But, perhaps most significantly, Bush cemented the US's position as a victim targeted for inexplicable reasons. By laying claim to a unique status of victimhood, he preemptively legitimised all the violence that would be committed in the name of protecting US national security and his construct of an American "homeland". 

The rhetorical theatrics of the term "homeland" would be weaponised once again about 14 months later when Bush announced that he was signing the Homeland Security Act of 2002. To this end, he asserted

"We're fighting a new kind of war against determined enemies…With the Homeland Security Act, we're doing everything we can to protect America. We're showing the resolve of this great nation to defend our freedom, our security and our way of life. It's now my privilege to sign the Homeland Security Act of 2002."

Bush never explicitly defined what he meant by homeland. But from the cascading "war on terror" developments, it was clear that he was using the term as a warning to those it would deem as a threat - to say nothing of the obvious irony of claiming a homeland on a settler-colonial state.

The Merriam-Webster dictionary, for example, defines homeland as "a state or area set aside to be a state for a people of a particular national, cultural, or racial origin". In other words, homeland ties a particular identity together - and in the US, that has hardly meant Americans across the board. For whom then is protection reserved?

In their 2008 article, "Another Brick in the Wall? Neo-'Refoulement' and the Externalisation of Asylum by Australia and Europe", authors Jennifer Hyndman and Alison Mountz write that "the nationalistic production of home requires a constitutive outside, something against which home is defined".

In the context of the war on terror, the government intentionally used "homeland" to construct an identity of who belongs in the US and who doesn't, while also constructing which communities deserve protection versus those who constitute a threat to those deserving of protection.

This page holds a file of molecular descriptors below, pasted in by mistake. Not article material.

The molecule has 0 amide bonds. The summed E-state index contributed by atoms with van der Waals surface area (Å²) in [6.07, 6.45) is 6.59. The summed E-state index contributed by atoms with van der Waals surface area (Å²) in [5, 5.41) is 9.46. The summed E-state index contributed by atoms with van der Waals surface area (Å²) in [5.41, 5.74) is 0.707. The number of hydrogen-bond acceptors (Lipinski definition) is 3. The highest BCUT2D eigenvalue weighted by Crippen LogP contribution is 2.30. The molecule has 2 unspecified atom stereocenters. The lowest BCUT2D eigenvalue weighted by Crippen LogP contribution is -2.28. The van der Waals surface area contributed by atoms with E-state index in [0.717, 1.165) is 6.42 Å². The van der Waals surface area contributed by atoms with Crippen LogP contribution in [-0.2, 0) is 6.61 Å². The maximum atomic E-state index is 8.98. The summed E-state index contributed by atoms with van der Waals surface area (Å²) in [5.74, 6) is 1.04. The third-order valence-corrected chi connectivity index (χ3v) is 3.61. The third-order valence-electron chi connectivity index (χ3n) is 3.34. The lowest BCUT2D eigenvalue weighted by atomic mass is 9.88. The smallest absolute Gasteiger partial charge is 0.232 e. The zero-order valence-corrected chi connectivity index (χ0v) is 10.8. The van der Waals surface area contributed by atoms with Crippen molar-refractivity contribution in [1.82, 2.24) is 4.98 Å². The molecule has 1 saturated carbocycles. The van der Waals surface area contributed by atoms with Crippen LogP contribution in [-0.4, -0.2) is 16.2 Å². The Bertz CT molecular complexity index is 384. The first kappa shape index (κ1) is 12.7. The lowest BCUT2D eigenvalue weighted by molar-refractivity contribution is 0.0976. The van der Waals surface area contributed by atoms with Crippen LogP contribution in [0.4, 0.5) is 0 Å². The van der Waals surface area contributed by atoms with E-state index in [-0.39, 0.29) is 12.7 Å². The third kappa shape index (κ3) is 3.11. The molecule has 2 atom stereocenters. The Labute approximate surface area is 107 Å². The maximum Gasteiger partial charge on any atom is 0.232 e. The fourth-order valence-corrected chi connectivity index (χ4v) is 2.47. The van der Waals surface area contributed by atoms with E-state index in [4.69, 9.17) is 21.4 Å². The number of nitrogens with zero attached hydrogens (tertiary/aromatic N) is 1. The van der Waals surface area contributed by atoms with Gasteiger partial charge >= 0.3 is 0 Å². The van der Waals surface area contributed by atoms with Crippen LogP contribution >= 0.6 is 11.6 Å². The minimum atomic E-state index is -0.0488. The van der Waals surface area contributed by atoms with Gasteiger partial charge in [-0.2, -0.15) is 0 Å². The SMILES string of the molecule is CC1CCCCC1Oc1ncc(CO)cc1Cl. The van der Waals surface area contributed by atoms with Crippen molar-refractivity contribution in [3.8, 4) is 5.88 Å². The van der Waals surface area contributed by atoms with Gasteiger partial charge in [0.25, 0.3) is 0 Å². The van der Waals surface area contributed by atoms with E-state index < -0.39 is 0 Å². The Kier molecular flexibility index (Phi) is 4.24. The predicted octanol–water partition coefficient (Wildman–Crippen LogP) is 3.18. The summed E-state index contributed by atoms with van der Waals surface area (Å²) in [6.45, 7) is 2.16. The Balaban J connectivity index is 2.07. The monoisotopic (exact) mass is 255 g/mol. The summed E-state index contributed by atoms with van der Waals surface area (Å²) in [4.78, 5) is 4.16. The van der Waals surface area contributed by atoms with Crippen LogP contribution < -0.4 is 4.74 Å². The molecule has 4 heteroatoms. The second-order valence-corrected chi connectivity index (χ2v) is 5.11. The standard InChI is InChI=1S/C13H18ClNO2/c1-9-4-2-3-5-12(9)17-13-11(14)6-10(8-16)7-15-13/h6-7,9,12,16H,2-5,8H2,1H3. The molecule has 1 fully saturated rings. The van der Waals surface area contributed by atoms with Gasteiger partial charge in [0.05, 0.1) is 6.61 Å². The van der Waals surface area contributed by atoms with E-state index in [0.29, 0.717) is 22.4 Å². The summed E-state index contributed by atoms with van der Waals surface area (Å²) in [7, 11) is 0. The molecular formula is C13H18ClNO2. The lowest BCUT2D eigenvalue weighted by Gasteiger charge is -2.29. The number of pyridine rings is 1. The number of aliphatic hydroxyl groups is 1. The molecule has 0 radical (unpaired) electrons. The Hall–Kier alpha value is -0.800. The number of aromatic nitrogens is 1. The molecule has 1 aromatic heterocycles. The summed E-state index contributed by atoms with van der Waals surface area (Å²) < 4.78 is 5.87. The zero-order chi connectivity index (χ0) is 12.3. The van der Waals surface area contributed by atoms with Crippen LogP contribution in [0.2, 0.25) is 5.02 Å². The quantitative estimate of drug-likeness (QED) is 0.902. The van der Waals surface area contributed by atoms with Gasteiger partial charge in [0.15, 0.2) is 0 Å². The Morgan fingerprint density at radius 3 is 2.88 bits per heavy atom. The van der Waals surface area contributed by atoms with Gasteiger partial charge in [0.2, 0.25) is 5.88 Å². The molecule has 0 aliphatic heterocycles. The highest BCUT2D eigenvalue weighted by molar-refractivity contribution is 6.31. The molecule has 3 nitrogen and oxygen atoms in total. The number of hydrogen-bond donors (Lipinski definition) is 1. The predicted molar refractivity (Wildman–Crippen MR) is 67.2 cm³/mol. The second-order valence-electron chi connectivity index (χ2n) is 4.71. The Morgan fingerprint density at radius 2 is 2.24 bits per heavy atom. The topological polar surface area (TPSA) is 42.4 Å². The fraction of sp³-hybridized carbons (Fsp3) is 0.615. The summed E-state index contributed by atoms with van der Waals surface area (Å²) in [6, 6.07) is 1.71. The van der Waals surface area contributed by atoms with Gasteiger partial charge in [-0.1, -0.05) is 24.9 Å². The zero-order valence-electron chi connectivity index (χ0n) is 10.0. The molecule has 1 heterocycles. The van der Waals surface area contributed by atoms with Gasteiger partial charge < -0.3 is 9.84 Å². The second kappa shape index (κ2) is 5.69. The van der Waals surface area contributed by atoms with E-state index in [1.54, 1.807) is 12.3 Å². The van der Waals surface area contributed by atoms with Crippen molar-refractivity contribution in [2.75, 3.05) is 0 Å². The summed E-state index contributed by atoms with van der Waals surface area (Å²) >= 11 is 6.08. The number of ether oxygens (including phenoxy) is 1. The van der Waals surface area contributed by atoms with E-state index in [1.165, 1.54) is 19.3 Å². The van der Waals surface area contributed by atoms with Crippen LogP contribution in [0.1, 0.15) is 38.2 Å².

A collective threat

Immigration and border regulation, as Nancy Hiemstra, a political geographer, notes, are fundamental to homeland security - security that is constructed as essential to protecting a white American nation.

With the Homeland Security Act in place and the full institutionalisation of the term homeland, nativism, racism, anti-blackness, xenophobia, and Islamophobia would come to constitute the war’s narrative infrastructure, and the laws and policies that have been and continue to be legitimised and implemented on this basis.

The government intentionally used the term 'homeland' to construct an identity of who belongs in the US and who doesn't

However, the Bush administration hardly waited for the Department of Homeland Security to be established before making it clear who the threat was. Wasting no time, in the weeks immediately after 9/11, many Arab and South Asian men started disappearing - many deported - and others detained, then deported. 

While those targeted were innocent of any terrorist activity - singled out because they illegally entered the United States or overstayed their visas - it served the purpose of conflating immigration violations with criminality - and more to the point, a threat to homeland security.   

A year later, in September 2002, the Bush administration implemented the National Security Entry-Exit Registration System (NSEERS) targeting male non-citizens from 25 countries - of which 24 were Muslim majority. 

Forced to regularly check in with the government to provide residence and employment documentation, NSEERS resulted in 90,000 Muslims being registered. Though the programme was deemed unsuccessful because it resulted in no terrorism convictions, it allowed the US government to cement the entrenchment of Muslims and Arabs as a threat in the earliest days of the war on terror, as one of the central populations that threatened homeland security.